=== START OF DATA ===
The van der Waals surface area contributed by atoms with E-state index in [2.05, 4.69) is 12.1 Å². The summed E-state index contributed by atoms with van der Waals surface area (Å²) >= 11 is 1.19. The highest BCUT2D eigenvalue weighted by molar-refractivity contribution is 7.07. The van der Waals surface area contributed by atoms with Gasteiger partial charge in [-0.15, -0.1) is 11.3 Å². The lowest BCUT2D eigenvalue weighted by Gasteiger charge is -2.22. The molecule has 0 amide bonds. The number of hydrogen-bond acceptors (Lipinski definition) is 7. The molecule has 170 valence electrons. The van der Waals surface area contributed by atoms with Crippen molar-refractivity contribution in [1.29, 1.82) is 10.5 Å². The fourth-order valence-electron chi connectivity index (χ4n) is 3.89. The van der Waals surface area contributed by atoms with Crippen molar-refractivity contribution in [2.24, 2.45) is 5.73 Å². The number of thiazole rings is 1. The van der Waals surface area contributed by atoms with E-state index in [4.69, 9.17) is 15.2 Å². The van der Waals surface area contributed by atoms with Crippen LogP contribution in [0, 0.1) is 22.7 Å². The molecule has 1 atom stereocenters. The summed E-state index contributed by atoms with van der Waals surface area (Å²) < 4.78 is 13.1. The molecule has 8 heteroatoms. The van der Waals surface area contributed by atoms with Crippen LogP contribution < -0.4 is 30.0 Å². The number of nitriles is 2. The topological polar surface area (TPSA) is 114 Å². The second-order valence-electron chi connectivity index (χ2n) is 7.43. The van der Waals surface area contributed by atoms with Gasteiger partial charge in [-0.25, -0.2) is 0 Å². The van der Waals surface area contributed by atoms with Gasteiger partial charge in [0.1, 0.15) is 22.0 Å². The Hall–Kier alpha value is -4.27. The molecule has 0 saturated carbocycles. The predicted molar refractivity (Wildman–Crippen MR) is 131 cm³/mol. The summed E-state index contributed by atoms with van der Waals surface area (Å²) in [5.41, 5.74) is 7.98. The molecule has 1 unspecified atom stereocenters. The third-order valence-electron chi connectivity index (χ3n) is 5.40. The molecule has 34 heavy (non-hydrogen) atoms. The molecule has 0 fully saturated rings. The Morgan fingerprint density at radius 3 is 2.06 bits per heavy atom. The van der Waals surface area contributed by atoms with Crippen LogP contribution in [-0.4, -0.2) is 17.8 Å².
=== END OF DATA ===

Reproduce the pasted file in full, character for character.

The van der Waals surface area contributed by atoms with E-state index in [2.05, 4.69) is 12.1 Å². The summed E-state index contributed by atoms with van der Waals surface area (Å²) >= 11 is 1.19. The highest BCUT2D eigenvalue weighted by molar-refractivity contribution is 7.07. The van der Waals surface area contributed by atoms with Gasteiger partial charge in [-0.15, -0.1) is 11.3 Å². The lowest BCUT2D eigenvalue weighted by Gasteiger charge is -2.22. The molecule has 0 amide bonds. The number of hydrogen-bond acceptors (Lipinski definition) is 7. The molecule has 170 valence electrons. The van der Waals surface area contributed by atoms with Crippen molar-refractivity contribution in [1.29, 1.82) is 10.5 Å². The fourth-order valence-electron chi connectivity index (χ4n) is 3.89. The van der Waals surface area contributed by atoms with Crippen molar-refractivity contribution in [2.24, 2.45) is 5.73 Å². The number of thiazole rings is 1. The van der Waals surface area contributed by atoms with E-state index in [4.69, 9.17) is 15.2 Å². The van der Waals surface area contributed by atoms with Crippen LogP contribution in [0, 0.1) is 22.7 Å². The molecule has 1 atom stereocenters. The summed E-state index contributed by atoms with van der Waals surface area (Å²) < 4.78 is 13.1. The molecule has 8 heteroatoms. The van der Waals surface area contributed by atoms with Crippen LogP contribution < -0.4 is 30.0 Å². The number of nitriles is 2. The topological polar surface area (TPSA) is 114 Å². The second-order valence-electron chi connectivity index (χ2n) is 7.43. The van der Waals surface area contributed by atoms with Gasteiger partial charge in [-0.25, -0.2) is 0 Å². The van der Waals surface area contributed by atoms with Gasteiger partial charge in [0.1, 0.15) is 22.0 Å². The Hall–Kier alpha value is -4.27. The molecule has 0 saturated carbocycles. The predicted molar refractivity (Wildman–Crippen MR) is 131 cm³/mol. The summed E-state index contributed by atoms with van der Waals surface area (Å²) in [5.41, 5.74) is 7.98. The molecule has 1 unspecified atom stereocenters. The third-order valence-electron chi connectivity index (χ3n) is 5.40. The molecule has 34 heavy (non-hydrogen) atoms. The molecule has 0 fully saturated rings. The Morgan fingerprint density at radius 3 is 2.06 bits per heavy atom. The van der Waals surface area contributed by atoms with Crippen LogP contribution in [-0.4, -0.2) is 17.8 Å².